“I have a question about the dash cam that I use while driving around in Vancouver every day. I see a lot of interesting driving, if you know what I mean. That said, I am wondering if I am breaking any privacy laws. Either way, could a police officer use my video to give the driver a ticket?”
The Personal Information Protection Act applies “to govern the collection, use and disclosure of personal information by organizations in a manner that recognizes both the right of individuals to protect their personal information and the need of organizations to collect, use or disclose personal information for purposes that a reasonable person would consider appropriate in the circumstances.”
Trying to decide what this legalese requires can be difficult, so here information from an article from the Office of Information and Privacy Commissioner dealing specifically with dash cam video.
According to the article, video of individuals inside a vehicle or walking on a sidewalk or crosswalk is the personal information of those individuals and, with a few exceptions, can only be collected with the consent of those individuals.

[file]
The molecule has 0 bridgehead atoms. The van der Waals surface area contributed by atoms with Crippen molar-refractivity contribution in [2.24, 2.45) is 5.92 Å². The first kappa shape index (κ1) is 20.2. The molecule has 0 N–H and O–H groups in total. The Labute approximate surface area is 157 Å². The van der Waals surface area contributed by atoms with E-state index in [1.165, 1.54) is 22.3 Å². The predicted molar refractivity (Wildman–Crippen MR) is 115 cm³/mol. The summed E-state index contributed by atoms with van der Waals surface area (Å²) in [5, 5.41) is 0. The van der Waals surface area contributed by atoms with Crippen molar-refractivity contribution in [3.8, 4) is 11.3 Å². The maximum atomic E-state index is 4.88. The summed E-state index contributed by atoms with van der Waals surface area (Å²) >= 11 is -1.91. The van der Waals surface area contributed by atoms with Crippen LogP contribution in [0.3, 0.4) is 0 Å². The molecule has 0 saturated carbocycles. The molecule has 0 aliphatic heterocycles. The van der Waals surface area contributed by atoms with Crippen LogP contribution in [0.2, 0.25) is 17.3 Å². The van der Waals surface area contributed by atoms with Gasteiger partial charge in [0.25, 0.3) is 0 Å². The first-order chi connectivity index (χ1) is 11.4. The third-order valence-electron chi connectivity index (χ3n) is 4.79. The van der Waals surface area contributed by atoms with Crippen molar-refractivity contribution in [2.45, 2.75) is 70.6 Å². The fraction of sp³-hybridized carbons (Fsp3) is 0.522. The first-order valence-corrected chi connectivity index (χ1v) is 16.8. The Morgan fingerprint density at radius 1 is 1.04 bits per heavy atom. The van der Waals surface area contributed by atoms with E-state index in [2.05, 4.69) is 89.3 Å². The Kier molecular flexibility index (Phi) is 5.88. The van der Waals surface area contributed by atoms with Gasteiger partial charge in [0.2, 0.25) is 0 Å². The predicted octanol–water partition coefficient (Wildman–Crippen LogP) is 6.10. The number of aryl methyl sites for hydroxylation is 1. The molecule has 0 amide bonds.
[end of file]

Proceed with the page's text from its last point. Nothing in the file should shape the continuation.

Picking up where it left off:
But can people who are just going about their daily business on public streets consent to be filmed by a car-mounted camera as it scoots past them at an intersection? Most likely they can’t.
Video taken by a private individual for personal use in a public place such as our highways is not something that someone has a reasonable expectation of privacy from. That exemption is found in Section 3 of the PIPA.
Unless exempted by law, such as the collection of video inside a taxi, by journalists or a public body, PIPA prohibits a commercial organization from doing so without the consent of the people involved. Before you equip your company vehicles with dash cams, it might be wise to obtain legal advice.
There is an article on reporting bad driving to police on this site for guidance.
If you choose to do so, your dash cam video can be used as evidence in traffic court but you need to be properly prepared and present at the trial to verify the content.
This article is written by or on behalf of an outsourced columnist and does not necessarily reflect the views of Castanet.